2014-03-22 / Front Page

‘We need a lot more information’

Blalock seeks meeting with city council, Duke Energy regarding coal ash info
By tim chandler
Courier-Times editor

“We need a lot more information.”

Those were among the words from Person County Commissioner Frances Blalock following a recent meeting with former Congressman Brad Miller concerning the recent Duke Energy coal ash spill into the Dan River.

Miller recently requested a meeting with representatives from Yanceyville and Roxboro. Roxboro Mayor Merilyn Newell, Blalock, Roxboro City Manager Stephen Steese and Assistant City Manager Tommy Warren attended the meeting on behalf of Roxboro and Person County, according to Blalock.

The meeting, Blalock said, “was concerning the recent coal ash spill and some actions [Miller] is planning to take to hold Duke Energy accountable for this spill and its potential contamination of a drinking water source.

“[Miller’s] intent is to hold Duke to cleaning up the spill without passing the expense on to customers,” Blalock added. “He stressed the need to initiate some type of litigation to make sure this happens.”

When noting that more information was needed following the recent meeting, Blalock pointed out that, “Even the group of people at our meeting were giving varying reports.”

Blalock made a recommendation to county commissioners at their Monday meeting to hold a joint meeting with Roxboro City Council and Duke Energy officials “to help educate us with factual information, not opinions.

“We need information about not only the spill results, but on issues that could face us from the coal ash that is stored in ponds, lagoons and landfills,” Blalock said. “We have been made aware of the failure of Duke Energy to get stormwater permits. These violations, along with the coal ash spill, have been covered by many news sources almost daily.”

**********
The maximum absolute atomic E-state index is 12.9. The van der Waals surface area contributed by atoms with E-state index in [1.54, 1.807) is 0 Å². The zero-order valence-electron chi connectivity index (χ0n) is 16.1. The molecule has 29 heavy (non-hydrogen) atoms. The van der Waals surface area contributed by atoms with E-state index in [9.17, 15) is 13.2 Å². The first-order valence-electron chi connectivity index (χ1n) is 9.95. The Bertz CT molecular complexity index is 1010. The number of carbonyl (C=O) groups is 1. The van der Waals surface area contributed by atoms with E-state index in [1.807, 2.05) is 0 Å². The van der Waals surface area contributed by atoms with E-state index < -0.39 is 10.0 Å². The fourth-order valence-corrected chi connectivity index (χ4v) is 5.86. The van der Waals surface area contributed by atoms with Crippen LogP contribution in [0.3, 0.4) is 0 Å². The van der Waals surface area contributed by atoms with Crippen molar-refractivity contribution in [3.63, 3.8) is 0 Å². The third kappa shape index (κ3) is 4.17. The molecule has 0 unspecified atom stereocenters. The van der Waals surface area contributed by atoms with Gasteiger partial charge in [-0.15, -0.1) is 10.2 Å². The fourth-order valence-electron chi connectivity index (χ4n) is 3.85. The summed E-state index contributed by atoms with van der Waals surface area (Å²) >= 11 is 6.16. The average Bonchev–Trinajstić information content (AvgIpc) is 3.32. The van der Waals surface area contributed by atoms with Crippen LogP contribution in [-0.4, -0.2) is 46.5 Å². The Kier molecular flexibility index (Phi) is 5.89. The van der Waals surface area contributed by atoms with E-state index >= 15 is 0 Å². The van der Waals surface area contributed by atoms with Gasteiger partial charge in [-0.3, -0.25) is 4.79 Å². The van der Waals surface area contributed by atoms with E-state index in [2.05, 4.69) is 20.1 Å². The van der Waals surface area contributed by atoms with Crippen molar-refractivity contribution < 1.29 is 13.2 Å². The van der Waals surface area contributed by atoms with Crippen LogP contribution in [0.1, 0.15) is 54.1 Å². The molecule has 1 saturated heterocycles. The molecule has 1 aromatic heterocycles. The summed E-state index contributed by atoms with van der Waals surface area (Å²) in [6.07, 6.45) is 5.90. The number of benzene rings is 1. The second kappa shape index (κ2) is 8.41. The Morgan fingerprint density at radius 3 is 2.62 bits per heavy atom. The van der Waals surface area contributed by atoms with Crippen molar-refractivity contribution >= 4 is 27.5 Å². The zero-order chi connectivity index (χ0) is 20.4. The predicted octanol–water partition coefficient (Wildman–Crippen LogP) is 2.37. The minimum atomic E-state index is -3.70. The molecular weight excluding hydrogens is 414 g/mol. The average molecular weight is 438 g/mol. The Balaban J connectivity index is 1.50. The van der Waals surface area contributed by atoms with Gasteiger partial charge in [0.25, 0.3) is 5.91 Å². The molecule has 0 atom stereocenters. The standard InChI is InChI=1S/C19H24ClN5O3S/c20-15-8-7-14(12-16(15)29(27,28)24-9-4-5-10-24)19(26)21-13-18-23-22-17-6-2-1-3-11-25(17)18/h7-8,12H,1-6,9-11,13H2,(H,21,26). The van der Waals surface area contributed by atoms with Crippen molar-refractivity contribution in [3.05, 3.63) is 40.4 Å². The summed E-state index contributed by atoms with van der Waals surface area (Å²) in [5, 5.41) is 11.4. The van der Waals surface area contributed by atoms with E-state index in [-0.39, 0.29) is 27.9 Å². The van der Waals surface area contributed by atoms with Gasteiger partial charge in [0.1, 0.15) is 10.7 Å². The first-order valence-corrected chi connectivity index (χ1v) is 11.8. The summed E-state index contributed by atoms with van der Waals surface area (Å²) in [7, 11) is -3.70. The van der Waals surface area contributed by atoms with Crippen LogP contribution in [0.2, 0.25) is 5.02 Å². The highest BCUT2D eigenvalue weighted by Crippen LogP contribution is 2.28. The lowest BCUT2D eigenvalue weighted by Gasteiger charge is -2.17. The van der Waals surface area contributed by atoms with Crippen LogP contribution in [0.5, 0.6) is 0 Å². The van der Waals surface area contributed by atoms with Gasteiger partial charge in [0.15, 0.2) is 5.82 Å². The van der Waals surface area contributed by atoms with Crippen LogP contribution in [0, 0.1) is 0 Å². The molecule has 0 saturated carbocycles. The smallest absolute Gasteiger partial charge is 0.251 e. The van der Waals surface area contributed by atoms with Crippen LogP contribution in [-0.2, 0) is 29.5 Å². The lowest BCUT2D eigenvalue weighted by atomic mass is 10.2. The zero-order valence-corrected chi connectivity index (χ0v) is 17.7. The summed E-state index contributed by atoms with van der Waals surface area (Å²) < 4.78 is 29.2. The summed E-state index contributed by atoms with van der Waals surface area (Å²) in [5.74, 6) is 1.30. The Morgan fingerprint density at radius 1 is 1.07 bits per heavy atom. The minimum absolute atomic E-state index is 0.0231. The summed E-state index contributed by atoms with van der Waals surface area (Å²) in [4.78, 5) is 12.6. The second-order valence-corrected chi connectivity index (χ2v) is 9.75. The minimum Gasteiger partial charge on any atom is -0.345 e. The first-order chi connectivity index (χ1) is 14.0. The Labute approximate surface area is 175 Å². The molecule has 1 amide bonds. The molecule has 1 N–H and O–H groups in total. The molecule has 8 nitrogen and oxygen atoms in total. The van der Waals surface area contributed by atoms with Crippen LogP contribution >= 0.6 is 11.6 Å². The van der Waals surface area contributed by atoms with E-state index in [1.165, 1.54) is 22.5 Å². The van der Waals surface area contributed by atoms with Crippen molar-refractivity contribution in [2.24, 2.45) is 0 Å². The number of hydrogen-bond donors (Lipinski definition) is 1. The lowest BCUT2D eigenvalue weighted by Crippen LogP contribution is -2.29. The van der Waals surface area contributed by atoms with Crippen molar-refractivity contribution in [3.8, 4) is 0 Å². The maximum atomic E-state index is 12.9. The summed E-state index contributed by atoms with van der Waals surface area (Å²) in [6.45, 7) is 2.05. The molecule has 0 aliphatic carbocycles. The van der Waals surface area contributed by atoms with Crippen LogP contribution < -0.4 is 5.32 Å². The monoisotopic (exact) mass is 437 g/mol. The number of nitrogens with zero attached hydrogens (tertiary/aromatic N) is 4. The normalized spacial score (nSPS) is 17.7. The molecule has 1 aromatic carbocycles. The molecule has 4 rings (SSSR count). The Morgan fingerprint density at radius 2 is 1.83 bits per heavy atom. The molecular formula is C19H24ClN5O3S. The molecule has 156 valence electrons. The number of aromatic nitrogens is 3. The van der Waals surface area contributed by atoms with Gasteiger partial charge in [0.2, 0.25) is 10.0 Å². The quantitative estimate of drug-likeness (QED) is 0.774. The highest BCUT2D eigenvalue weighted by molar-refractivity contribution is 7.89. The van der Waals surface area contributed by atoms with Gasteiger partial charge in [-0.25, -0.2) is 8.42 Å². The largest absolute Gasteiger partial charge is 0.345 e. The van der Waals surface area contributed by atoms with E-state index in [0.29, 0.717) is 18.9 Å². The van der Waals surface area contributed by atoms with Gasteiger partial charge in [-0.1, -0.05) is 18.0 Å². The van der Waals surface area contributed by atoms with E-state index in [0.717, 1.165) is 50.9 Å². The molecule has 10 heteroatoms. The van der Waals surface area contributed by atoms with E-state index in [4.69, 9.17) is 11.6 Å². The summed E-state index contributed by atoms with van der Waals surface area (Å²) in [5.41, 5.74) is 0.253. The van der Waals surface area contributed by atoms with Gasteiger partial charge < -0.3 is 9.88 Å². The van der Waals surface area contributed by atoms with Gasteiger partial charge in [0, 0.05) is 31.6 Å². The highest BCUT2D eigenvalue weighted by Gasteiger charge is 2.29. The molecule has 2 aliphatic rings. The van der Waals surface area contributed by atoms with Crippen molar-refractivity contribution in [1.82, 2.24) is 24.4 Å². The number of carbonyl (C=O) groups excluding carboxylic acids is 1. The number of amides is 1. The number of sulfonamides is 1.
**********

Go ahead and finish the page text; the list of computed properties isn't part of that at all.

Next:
Commissioners voted to have a joint meeting with city officials on the matter, and also to discuss the Person County Senior Center. No date for that joint meeting has been set.

Blalock said Newell suggested requesting that Duke Energy District Manager Tanya Evans, as well as environmental experts, attend the joint meeting with commissioners and city council to help provide scientific clarity on the coal ash spill and its cleanup and effects.

“The issue for Roxboro is what will be the result of intaking water from the Dan River for a future water supply for Roxboro,” Blalock said. “The overall county concern is what is happening from stormwater runoff into the lakes and what is happening to groundwater from unlined coal ash ponds and air quality from coal ash landfills.”

At Monday’s meeting, Blalock told commissioners that citizens “look to our two government boards to know what is happening in our county.” In requesting the joint meeting with city council, Blalock said she also would like to schedule a tour of the Duke Energy sites in Person County at Hyco Lake and Mayo Lake.

“After reading the article in Wednesday’s edition of The Courier-Times, I am aware that this is a situation that requires constant monitoring to insure the safety of those who may use the water from the Dan River,” Blalock said.

The story Blalock referenced in Wednesday’s C-T noted that the state’s latest batch of water quality samples collected downstream of the Dan River coal ash spill show that levels of aluminum and iron continue to drop compared to samples collected last month, although aluminum still exceeds state surface water standards at all locations.

The state has been testing the water in the Dan River for up to 28 heavy metals. Initial tests taken in the days after the spill showed levels of several heavy metals – arsenic, aluminum, copper and iron – were above surface water quality standards. But arsenic and copper levels dropped and have remained within surface water quality standards, except for Feb. 20- 21 during high flows possibly caused by a winter storm.

At that time, copper was above the state standard at two sampling locations, the Virginia Line and Milton. Mercury concentrations also exceeded state standards at those locations on Feb. 19-20; however, mercury was within state standards on Feb. 21.

The latest samples collected March 5 show iron is within state surface water quality standards at all three locations downstream of the Dan River spill in Eden.

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